The Good Life: the impact of a TV sitcom on consumer behaviour.
Examining trends can sometimes show influences from unexpected quarters. Take the case of ‘The Good Life’, which ran from 1975 to 1978. It’s fondly remembered as one of the better sitcoms of the 1970s, but it also had an impact on consumer behaviour.
While few followed Tom and Barbara Good in opting out of the rat-race completely in favour of a life of self-sufficiency, there was a major uplift in the numbers of people growing vegetables in their own gardens.
This activity almost doubled between 1973 (26% of adults) and 1978 (47%). After the programme ceased its run, it was a further 10 years before vegetable-growing fell back to its previous level.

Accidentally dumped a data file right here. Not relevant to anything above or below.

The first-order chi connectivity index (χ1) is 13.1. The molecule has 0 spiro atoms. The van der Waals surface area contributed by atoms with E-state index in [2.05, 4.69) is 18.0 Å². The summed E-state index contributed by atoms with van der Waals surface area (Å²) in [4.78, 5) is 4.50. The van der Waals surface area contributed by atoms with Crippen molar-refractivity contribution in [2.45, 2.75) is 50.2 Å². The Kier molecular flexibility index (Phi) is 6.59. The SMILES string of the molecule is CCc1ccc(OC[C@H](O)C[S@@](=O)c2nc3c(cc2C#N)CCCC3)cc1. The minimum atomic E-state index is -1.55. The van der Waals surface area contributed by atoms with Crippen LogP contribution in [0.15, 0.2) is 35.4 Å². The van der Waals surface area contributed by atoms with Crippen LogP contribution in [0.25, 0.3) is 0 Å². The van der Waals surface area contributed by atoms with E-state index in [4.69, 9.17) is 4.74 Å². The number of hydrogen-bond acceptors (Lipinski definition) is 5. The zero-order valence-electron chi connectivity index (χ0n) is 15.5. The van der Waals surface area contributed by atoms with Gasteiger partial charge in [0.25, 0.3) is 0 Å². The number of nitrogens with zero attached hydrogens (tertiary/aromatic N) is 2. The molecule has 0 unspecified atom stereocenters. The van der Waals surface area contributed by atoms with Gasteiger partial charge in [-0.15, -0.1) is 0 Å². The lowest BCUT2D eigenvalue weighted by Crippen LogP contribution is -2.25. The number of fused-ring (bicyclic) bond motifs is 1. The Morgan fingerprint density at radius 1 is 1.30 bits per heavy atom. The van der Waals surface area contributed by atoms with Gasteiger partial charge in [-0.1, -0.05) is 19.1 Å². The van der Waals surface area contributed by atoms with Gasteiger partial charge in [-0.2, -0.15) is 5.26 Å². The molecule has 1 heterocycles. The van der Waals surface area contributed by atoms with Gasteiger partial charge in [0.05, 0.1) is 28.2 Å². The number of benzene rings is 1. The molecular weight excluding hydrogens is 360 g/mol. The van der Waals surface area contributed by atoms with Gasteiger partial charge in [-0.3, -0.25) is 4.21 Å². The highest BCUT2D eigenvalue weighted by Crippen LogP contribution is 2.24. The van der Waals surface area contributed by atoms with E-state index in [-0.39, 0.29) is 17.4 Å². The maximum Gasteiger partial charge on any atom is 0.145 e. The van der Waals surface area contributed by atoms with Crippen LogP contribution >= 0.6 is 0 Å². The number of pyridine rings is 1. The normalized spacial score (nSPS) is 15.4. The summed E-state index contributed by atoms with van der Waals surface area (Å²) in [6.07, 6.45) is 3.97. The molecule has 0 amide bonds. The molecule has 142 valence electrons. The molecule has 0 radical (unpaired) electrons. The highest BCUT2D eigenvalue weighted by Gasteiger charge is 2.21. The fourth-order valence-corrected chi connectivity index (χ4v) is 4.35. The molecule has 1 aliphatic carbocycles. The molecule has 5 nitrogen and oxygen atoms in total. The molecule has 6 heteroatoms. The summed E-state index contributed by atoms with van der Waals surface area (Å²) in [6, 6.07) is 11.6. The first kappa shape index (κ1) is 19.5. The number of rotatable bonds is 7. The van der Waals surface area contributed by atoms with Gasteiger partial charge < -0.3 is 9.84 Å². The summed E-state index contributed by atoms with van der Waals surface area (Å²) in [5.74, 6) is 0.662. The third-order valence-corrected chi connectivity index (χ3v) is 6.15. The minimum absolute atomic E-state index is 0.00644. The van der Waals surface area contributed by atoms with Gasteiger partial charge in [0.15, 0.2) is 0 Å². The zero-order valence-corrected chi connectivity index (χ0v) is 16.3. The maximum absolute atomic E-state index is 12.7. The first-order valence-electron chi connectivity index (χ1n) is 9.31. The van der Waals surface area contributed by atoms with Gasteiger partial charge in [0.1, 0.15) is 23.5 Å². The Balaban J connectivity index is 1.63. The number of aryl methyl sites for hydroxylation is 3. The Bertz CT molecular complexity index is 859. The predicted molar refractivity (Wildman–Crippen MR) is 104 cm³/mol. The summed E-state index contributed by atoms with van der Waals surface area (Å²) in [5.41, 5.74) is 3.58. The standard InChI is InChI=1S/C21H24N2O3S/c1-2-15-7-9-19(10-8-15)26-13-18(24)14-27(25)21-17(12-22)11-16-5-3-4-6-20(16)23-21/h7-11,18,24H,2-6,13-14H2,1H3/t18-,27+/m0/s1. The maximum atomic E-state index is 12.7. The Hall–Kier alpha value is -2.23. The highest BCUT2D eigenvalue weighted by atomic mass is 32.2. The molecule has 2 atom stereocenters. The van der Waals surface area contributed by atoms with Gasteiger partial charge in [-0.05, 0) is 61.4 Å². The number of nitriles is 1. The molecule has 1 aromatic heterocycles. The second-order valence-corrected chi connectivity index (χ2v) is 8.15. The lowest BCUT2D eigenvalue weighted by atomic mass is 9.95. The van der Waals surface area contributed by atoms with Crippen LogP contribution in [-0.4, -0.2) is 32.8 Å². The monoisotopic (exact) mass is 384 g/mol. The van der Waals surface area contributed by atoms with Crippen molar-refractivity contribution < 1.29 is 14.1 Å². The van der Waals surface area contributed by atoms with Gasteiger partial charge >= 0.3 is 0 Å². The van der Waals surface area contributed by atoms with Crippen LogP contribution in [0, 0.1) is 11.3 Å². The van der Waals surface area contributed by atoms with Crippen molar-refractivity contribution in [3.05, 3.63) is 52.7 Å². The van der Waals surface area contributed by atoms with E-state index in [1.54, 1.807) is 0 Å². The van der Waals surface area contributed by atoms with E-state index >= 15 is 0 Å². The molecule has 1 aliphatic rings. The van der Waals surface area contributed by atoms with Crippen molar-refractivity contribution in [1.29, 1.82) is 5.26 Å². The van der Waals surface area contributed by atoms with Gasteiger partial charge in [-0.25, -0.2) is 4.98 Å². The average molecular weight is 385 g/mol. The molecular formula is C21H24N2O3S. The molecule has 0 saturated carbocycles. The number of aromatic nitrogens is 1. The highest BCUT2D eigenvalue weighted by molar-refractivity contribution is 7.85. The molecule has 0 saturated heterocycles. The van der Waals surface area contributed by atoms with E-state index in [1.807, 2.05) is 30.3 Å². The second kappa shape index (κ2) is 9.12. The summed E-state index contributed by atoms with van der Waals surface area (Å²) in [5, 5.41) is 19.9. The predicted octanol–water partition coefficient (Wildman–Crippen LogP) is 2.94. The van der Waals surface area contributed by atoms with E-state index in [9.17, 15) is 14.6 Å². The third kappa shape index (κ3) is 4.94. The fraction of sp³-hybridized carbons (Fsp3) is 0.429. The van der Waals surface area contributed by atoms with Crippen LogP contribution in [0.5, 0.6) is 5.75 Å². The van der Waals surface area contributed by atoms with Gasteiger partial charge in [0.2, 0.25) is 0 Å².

Long-term trend analysis of TGI data, including the historical data held within the Archive for Market and Social Research (AMSR), lets us see how consumer behaviours have evolved, and consider how they might consider to do so.
TGI (Target Group Index) is a continuous survey which has been carried out in Great Britain since 1969, based on 25,000 adults per annum, who provide information on their use of all major products, brands and services. Media exposure, attitudinal and demographic data are also included. Kantar, who own and operate the TGI (Target Group Index) are making major donations of data to AMSR.
To explore the TGI archive within AMSR, click here. (This link to the archive contents will open as a separate page)